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1951-1990

1956     1965     1966     1967     1969     1970     1975     1984

Graphic of equation from Don G. Friedman's 1975 report to calculate risk.

1956

Studies in Synoptic Climatology

Stephen Dodd, Jay Forrester, Robert Everett, and Ramona Ferenz at Whirlwind I test control in the Barta Building, 1950.
Whirlwind 1 computer, 1950.
Credit: MIT, used with permission

In the wake of World War II, several engineers and scientists who had developed techniques to help in the war effort worked to apply those same techniques to address societal activities. Studies of the influences of weather on business and agricultural activities were prominent among these efforts. In 1952, a group of scientists at MIT led by Thomas F. Malone (1917-2013) started a project to expand previous work to predict atmospheric parameters with statistical techniques. The project benefited greatly from the availability of Whirlwind I, one of the first high-speed computers. A 1956 MIT report summarizes the results of these researchers, among whom was Edward N. Lorenz, the father of Chaos Theory. One of the graduate students in the group was Don G. Friedman, who would become the pioneer of natural catastrophe modeling.

Report Citation

William Sellers (Ed.), Studies in Synoptic Climatology. Cambridge, MA: Department of Meteorology, Massachusetts Institute of Technology, 1956.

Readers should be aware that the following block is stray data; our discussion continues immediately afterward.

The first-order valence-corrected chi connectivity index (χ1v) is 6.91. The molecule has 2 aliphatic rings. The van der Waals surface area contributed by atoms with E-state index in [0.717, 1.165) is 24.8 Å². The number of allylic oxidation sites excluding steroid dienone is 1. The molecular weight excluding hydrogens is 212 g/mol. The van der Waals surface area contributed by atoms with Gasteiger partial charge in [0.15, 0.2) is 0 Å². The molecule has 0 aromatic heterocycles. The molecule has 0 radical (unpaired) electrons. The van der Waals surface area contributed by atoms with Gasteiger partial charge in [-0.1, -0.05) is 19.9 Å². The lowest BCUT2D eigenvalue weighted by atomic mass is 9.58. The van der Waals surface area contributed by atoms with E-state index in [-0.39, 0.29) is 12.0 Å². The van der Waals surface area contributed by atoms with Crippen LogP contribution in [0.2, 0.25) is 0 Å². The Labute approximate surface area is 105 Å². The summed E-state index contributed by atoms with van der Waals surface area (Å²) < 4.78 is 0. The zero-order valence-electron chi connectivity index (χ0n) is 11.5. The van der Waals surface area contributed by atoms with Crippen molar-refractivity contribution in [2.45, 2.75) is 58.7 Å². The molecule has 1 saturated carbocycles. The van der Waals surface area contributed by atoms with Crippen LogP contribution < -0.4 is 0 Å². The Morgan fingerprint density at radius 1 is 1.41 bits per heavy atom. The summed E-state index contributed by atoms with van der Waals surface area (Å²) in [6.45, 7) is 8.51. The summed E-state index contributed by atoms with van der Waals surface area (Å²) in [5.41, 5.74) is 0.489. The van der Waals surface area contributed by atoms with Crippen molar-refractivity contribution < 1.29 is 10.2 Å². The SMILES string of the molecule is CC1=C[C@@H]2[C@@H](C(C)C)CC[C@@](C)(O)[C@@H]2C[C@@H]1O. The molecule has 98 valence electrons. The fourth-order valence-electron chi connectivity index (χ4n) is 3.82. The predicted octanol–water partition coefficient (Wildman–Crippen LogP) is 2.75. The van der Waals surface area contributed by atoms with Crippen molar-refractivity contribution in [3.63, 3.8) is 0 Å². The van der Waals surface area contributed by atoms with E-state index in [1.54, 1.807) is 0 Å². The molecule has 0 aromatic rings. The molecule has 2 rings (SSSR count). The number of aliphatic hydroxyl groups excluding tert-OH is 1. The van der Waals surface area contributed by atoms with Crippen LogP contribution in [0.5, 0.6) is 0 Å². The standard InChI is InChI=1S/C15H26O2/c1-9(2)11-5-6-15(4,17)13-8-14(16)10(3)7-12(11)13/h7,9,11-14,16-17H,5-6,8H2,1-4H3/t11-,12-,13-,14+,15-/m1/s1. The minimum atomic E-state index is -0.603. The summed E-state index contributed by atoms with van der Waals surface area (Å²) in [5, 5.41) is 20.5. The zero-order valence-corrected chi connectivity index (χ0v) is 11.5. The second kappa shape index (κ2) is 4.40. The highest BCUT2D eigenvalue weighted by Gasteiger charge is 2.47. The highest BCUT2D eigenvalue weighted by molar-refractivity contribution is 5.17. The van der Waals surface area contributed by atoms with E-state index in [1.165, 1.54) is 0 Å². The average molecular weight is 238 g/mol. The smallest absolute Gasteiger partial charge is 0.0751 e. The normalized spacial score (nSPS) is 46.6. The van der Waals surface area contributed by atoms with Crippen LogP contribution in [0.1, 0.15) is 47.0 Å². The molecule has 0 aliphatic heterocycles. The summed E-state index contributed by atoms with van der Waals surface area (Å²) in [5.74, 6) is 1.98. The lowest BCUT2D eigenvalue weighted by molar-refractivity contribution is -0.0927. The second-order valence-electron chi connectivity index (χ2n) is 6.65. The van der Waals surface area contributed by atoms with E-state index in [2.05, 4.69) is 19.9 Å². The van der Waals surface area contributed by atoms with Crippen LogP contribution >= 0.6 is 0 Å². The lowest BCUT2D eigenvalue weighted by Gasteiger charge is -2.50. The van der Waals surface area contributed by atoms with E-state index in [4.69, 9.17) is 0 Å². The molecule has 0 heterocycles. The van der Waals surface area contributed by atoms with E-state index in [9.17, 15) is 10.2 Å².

Graphic of equation from Don G. Friedman's 1975 report to calculate risk.
Earthquake of March 10, 1933 damage to John Muir School, Pacific Ave. in Long Beach. View showing damage to School. March 19, 1933. Photo by W.L. Huber.
1933 Long Beach, CA earthquake damage.
Credit: USGS, public domain

1965

Earthquake Investigations in the Western United States 1931-1964

In 1965 the U.S. Coast and Geodetic Survey published a report that contained several landmark studies which provided systematic data for the first estimates of earthquake damage modeling. A study of the 1933 Long Beach, CA earthquake conducted by Romeo R. Martel (1890-1965), a Caltech professor, provided useful information for successive earthquake engineering modeling efforts.


Graphic of equation from Don G. Friedman's 1975 report to calculate risk.

1966

Insurance and other Programs for Financial Assistance to Flood Victims

In 1965 Congress appointed task forces with technical teams of experts to analyze the requirements for a national insurance fund operation. One team was led by Don G. Friedman (1925-2018), the pioneer of catastrophe modeling from Travelers Insurance Co., who put together a computer simulation to assess inland and coastal flood risk. The other team included Myron Fiering (1934-1992) and John C. Schaake from the Harvard Water Program. Thanks to the work of these teams, the National Flood Insurance Program was passed by Congress in 1966.